On the Market: 5 Connecticut Homes with Invigorating Color Palettes
Inspired by the theme of this issue, we went shopping for listed homes with invigorating color palettes, only to find that houses prepped for sale are notable for their lack of color. The reason: Stagers tend toward muted hues, ranging from white to cream or—when they get really crazy—sand to greige. So the five we picked are the housing equivalent of exotic birds, offering welcome pops of color in an otherwise neutral landscape. And because February also starts open-house season, here’s an invitation: These interiors are even more vibrant viewed in person, so call your Realtor and take a tour.
Pure & Pale
Do dead-of-winter nights find you curled up with your laptop, lusting after Downton Abbey’s richly hued interiors (and Lady Mary’s Jazz-era dresses)? Well there’s a Downton-like listing on our side of the pond, yours for $75 million (one of the Lady’s wealthier suitors would come in handy here). Straddling the Connecticut/New York State line on 262 acres, the heart of the circa-1900 estate is a 20,000-square-foot, ivy-covered stone manor. It’s fronted by a courtyard embellished with maze-like topiary gardens, followed by a capacious entry hall with elaborate wrought iron doors and stair railings. The color palettes throughout the public rooms shift from pale pistachio to soft lavender to deeper blues, but our favorite’s found in the living room, with its mint walls and drapes, ivory coffered ceilings and magenta-striped settees. Called Hillendale, the spread also offers indoor and outdoor pools, a tennis court, a life-sized chessboard in the gardens and four staff residences for your very own Mr. Carson and Mrs. Hughes. Joseph Barbieri of Sotheby’s International Realty has the listing.
On a much smaller scale is an in-town Tudor, sited along Essex’s charming Main Street. Once the town library, the circa-1898 cottage now serves as a studio for fine arts photographer Kate Cordsen. Former runway model Cordsen has an eye for beauty and light—in her work, her Essex home (featured in this magazine in 2011) and her studio, now listed for $495,000. The leaded-glass door, painted powder blue, opens onto all-white, open-plan rooms, backdrops for the photographer’s moody nudes and landscapes. Leaded glass windows, high ceilings and restored hardwood floors are featured throughout the 1,439-square-foot space, which also offers a bluestone terrace on the just-under-an-acre lot. It’s listed with Colette Harron with William Pitt Sotheby’s International Realty.
Bold & Bright
In roxbury on the aptly named painter hill road, an antique colonial is the picture of prim propriety on the outside: Built in 1798, it has the classic white-clapboard façade typical of the era. Its painterly aspects kick off in the foyer and adjoining living room, both with robin’s-egg blue walls, accented by dark wide-board floors and pristine white woodwork. Belying its 200 years of age, the thoroughly renovated 4,237-square-foot interiors have a lofty feel, especially in the kitchen with its all-white cabinets and island, exposed beams and tomato-red pendant lamps. Upstairs, the master is painted a lovely lavender with one of the additional three bedrooms painted a Tiffany-box blue and another a vibrant orange. Like this house, the village of Roxbury has always been quiet on the outside but presumably quite lively behind closed doors. Its famous residents past and present include Arthur Miller (and his then-bride Marilyn Monroe), whose estate donated 100 acres to the Roxbury Land Trust, with acreage bordering Painter Hill Road. Miller/Monroe neighbors were William Styron and family with Gay Talese, Rex Reed, Dustin Hoffman, Stephen Sondheim and Candice Bushnell rounding out the cultured community. If this sounds like your kind of crowd, call broker Stacey Matthews, of the Matthews Group, who lists the 17.33-acre property for $2.7 million.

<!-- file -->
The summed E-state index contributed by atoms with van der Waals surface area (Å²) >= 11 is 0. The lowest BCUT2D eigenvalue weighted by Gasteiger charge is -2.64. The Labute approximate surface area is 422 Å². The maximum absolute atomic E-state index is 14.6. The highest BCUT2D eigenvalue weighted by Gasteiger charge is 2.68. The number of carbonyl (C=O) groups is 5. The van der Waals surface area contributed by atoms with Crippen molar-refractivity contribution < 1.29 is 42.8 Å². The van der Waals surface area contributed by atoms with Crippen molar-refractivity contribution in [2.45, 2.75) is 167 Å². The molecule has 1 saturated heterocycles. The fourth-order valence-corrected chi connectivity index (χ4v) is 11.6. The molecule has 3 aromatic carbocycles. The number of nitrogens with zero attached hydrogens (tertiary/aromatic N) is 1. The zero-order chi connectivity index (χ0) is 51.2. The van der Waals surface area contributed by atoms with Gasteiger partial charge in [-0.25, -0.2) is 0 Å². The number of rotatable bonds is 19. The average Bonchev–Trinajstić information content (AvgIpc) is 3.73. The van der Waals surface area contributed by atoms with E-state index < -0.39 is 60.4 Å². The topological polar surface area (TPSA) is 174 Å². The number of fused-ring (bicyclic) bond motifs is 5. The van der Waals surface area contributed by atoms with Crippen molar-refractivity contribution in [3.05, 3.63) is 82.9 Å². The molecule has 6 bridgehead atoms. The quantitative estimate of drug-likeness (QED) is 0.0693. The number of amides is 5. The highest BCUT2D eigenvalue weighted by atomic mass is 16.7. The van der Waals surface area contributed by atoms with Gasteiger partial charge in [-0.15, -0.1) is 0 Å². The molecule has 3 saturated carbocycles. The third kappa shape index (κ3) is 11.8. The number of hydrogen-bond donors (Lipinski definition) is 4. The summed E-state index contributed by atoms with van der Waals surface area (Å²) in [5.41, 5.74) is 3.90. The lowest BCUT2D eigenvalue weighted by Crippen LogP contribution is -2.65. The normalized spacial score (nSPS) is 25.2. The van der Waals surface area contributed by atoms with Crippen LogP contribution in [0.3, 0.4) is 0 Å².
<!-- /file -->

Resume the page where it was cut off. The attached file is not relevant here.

In Westport, a lodge-style listing for $3,695,000 features a palette inspired by the owners’ Asian and Southwest art collections. Built in 1944 on Old Hill, the renovated, now nearly 6,000-square-foot home features goldenrod, saffron, mango and claret-colored walls, accented by carved Indian columns, Shoji screens and bamboo and tatami details. One of the most striking rooms is the master bedroom with its cathedral ceilings lined with woven mats, a fireplace with a colorful tiled surround and handmade mahogany doors, along with a spa tub and a kitchen area with a wine cooler. Gail Zawacki of Coldwell Banker has the listing.
The Oysterman’s Row Historic District in Rowayton has always been a colorful neighborhood, populated by a salty mix of boat builders, crews, captains and, of course, oystermen. Today the color is conferred by the antique homes lining its streets, including one built in 1872 by naval officer William Cushman. Just listed for $2,950,000, the clapboard Colonial is painted a marine blue, with a slightly paler shade highlighting the cove shingles on the topmost gables. Renovated in 2011, the interiors now measure 6,307 square feet and offer six bedrooms and six bathrooms, including a pretty master suite with a fireplace. It lists with Christine Straden of William Pitt Sotheby’s International Realty in Rowayton.
A version of this article appeared in the February 2016 issue of CTC&G (Connecticut Cottages & Gardens) with the headline: Color Your World.